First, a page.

One of the highlights in Mardin for me was visiting the famous Cercis Murat Konagi restaurant.  A rare example of a female entrepreneur (Ebru Baydemir) in eastern Anatolia setting up a restaurant run by women.  The food was extraordinary and quite delicious.  It certainly had the “wow” factor and the prices were extremely reasonable.

Within this south eastern region is the GAP project – the most multifaceted development project in Turkey bringing active farming with extensive irrigation systems and electricity production. Water obtained from the reservoirs of the Ataturk Dam are carried to the Harran Plain by the SanliUrfa Tunnel System.  The waters of the Euphrates River pass through the tunnels and are distributed to the vast croplands of the Mesopotamian Plains bringing prosperity to the region.  The Ataturk Dam and Hydroelectric Plant is the largest in Turkey and 6th largest in the World.

The languages spoken in this region are interesting. There is a huge Arabic influence with arabic spoken alongside Kurdish and Turkish.  There was very little English spoken so I was forced to speak and try to understand the local Turkish.

After my visit to Mardin I set off early for my 2nd City of Sanliurfa.  It was a 3 hour coach journey.  It is in Sanliurfa that you begin to feel you have reached the Middle East because of its close proximity to Syria.  Sanliurfa gave me feelings of a bright modern clean city when I passed through five days earlier. After arriving at my guesthouse I set off for a walk in the town.  Not really knowing where I was going I came across the famous Balıkgöl pond filled with sacred carp fed by pilgrims and tourists.

The whole area was set in parkland. The Mosque of the Nativity Abraham is built over a cave in which the prophet’s Mother gave birth to Abraham in flight from persecution.  A second reservoir called Ayn Zeliha forms the centrepiece of the attractive park laid at the base of the Citadel rock.  The Fortress overlooks the City. It was a damp and rainy afternoon so I found my way back to the hotel where I sat in reception and read some local information whilst enjoying endless cups of “cay” (tea). The next day was spent  exploring the old bazaar area with its maze of old and narrow streets. Many of the local ladies wore long sequinned dresses – long flowing Arabic robes with glittering edges for the Arabs and deep trousers and flowing an indigo head-dress for the Kurds. I visited Abraham’s restaurant high up on one side of the park where it was fun watching the world go by.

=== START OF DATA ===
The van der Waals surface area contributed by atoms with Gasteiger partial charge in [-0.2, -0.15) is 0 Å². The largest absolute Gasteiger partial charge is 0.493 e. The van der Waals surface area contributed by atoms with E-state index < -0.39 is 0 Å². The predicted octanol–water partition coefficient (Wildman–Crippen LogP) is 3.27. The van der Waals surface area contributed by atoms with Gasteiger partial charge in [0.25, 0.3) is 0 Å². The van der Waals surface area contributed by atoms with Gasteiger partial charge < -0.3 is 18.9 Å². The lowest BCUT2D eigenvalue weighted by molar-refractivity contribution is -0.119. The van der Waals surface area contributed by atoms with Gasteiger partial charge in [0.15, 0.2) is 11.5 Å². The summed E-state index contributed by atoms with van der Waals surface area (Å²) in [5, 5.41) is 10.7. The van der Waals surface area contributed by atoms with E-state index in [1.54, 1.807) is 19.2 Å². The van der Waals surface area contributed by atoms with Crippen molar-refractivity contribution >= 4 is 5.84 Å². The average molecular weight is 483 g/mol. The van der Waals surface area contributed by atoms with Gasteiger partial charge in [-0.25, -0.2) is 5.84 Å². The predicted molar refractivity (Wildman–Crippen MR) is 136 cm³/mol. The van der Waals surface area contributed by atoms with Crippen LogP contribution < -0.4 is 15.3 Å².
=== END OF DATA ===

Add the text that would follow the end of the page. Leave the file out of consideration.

From Sanliurfa I caught the midday bus to Gaziantep in bright beautiful clear weather with sunshine all the way – 2 hours.  A taxi took me to my hotel – Anadolu Evleri – a couple of old Anatolian Houses set behind high walls in the Old City.  The room was small, but

warm and cosy with good heating and tea making facilities.  I immediately enjoyed a meal at the nearby famous Imam Çagdas Restaurant enjoying local traditional food.

The next 3 days was spent wandering around the whole of the Old City including visiting the Castle.  I found it a friendly welcoming place with fascinating shops and workshops in the maze of old streets.

Gaziantep is the 6th largest City in Turkey and is most famous for the pistachio baklava – every other shop and restaurant sold it.  Trades included copper-making, mother of pearl inlaid furniture, shoe making, stone working, antique, gold and silver works + traditional handicrafts.  Prices were very reasonable too.

Each City had its own personality, culture and feel.  The people were warm and welcoming in each place.  It was a wonderful holiday and a great experience, to be thoroughly recommended.

Valerie Forshaw

Copyright – Valerie Forshaw

4th January 2012